Asset Management

Heat On Fossil Fuels As Managers Warned To Avoid Liability Risk

Jackie Bennion 2 May 2019

Heat On Fossil Fuels As Managers Warned To Avoid Liability Risk

European asset managers are on a bumpy road to low-carbon investing and mitigating climate risk, a new survey reveals.

A new report warns that fund managers put investors at risk because their portfolios don't fit with internationally-agreed climate targets, don't meet clients’ growing demand for low-carbon products and aren't doing enoug to make oil firms mend their ways.

These are the main findings of the second annual report on fund managers’ attitudes towards oil company investment released this week by the UK Sustainable Investment and Finance Association (UKSIF) and the Climate Change Collaboration, part of the Sainsbury Family Charitable Trusts.

A poll of 39 UK and European fund managers, responsible for $10 trillion in combined assets, said most (86 per cent) of them are urging oil companies to align their businesses with Paris Agreement objectives, and nearly half want them to adopt policies consistent with limiting global warming to below 2°C. But just a fifith said they have policies in place across their own portfolios to fit with the Paris goals. A third said that they have a policy for aligning some funds, and nearly half (45 per cent) have no policy. Many of the UK's largest asset managers responded to the survey, including Legal and General Investment Management, Quilter, and Schroders.

By their own admittance, managers are a long way from integrating climate risk into their asset allocation and protecting investors, the report said.

“It is not impossible that firms that apply climate risk policies inconsistently may risk litigation if clients lose out. Asset managers need to ensure as many clients as possible are protected and should actively consider applying firm-wide climate policies consistently across all the portfolios they manage,” it said.

The report follows similar warnings this month from Bank of England Governor Mark Carney who said that meeting the Paris targets “requires a massive reallocation of capital,” and that, “if some companies and industries fail to adjust, they will fail to exist.” As head of the Financial Stability Board, Carney has been pushing for the industry to reveal the level of which financial companies have embedded climate risk into their overall risk management.

By BoE’s own forecasts, climate change could wipe up to $4 trillion off the value of fossil fuel assets and up to $20 trillion across all sectors of the economy. Carbon emissions from energy consumption were still rising in 2018, up by 1.7 per cent, and the highest growth since 2013, according to the International Energy Agency. Emissions from all fossil fuels also increased in 2018, with the power sector accounting for nearly two-thirds of growth, the IEA said.

“Asset owners are increasingly prepared to hold fund managers to account for their action, or inaction, on climate risk," Tim Manuel, head of responsible investment at Aon, UK, said. They can benefit by "setting clear goals and deadlines for how they expect fund managers to engage with companies, and for the circumstances where exclusions should apply.”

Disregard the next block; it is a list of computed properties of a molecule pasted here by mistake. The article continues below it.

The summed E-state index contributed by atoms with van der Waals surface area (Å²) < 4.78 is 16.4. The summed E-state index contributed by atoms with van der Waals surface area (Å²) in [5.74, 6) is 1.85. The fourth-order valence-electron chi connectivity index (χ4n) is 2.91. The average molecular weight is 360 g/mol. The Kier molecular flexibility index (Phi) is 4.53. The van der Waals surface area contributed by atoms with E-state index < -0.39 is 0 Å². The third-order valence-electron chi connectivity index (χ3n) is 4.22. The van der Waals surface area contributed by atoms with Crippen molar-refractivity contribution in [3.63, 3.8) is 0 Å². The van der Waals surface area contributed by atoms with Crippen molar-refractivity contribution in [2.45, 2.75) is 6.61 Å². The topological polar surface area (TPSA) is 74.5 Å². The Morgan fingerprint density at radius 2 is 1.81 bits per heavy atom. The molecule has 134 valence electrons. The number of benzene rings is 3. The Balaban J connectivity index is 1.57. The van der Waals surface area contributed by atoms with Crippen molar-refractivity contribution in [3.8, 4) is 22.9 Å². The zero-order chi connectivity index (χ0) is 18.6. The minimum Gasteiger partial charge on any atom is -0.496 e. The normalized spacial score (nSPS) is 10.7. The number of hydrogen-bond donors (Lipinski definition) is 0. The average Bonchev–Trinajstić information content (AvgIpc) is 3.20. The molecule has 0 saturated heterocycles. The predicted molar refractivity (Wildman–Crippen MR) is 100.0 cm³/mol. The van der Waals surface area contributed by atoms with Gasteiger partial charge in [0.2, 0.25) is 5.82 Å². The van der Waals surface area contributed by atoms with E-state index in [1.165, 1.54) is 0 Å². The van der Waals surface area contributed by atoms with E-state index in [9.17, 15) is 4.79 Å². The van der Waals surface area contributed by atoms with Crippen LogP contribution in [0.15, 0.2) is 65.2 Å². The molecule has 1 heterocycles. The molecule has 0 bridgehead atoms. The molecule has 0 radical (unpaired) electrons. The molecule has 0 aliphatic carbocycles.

In many ways, divesting from coal has been easier. It is dirtier and a smaller sector than oil and gas, which still supplies the majority of the world’s energy needs. On current estimates, oil consumption is not expected to decline before 2050. Oil is a huge component of the plastics industry; big oil companies pay some of the highest shareholder dividends; and gas is seen as the best mid-term transition to renewables. From any angle, divesting from fossil fuels is a tough nut to crack.

Climate action refuels
More recently, the general public has shown a renewed sense of urgency on climate action. Over Easter, the Extinction Rebellion movement disrupted several European capitals, including paralysing parts of central London and calling for an emergency climate response. Just last week, UK lawmakers received a characteristically blunt message from 16-year-old Swedish climate activist Greta Thunberg, following similar stark warnngs she gave delegates at Davos and the UN about robbing her generation of a future. It is a measure of how strong sentiment flows that no major politician dared to rebut her claims, even if they wanted to do so.

The deal struck in Paris in 2015 was to keep global temperature rises to within 2 degrees. So far, 185 parties have ratified and markets have responded. Figures from the Global Sustainable Investment Alliance (GSIA) show that the market for sustainable investments has grown by 34 per cent since 2016. Europe leads with $14.1 trillion in sustainable assets in 2018. Second is the US, holding $12 trillion in 2018, up from $8.7 trillion in 2016, and a rise of 38 per cent.

“Asset managers have clearly woken up to climate issues,” said ClientEarth lawyer Joanne Etherton. What is needed is "institutional policies on managing climate risk to protect clients from potential loss – and asset managers themselves from potential liability.”

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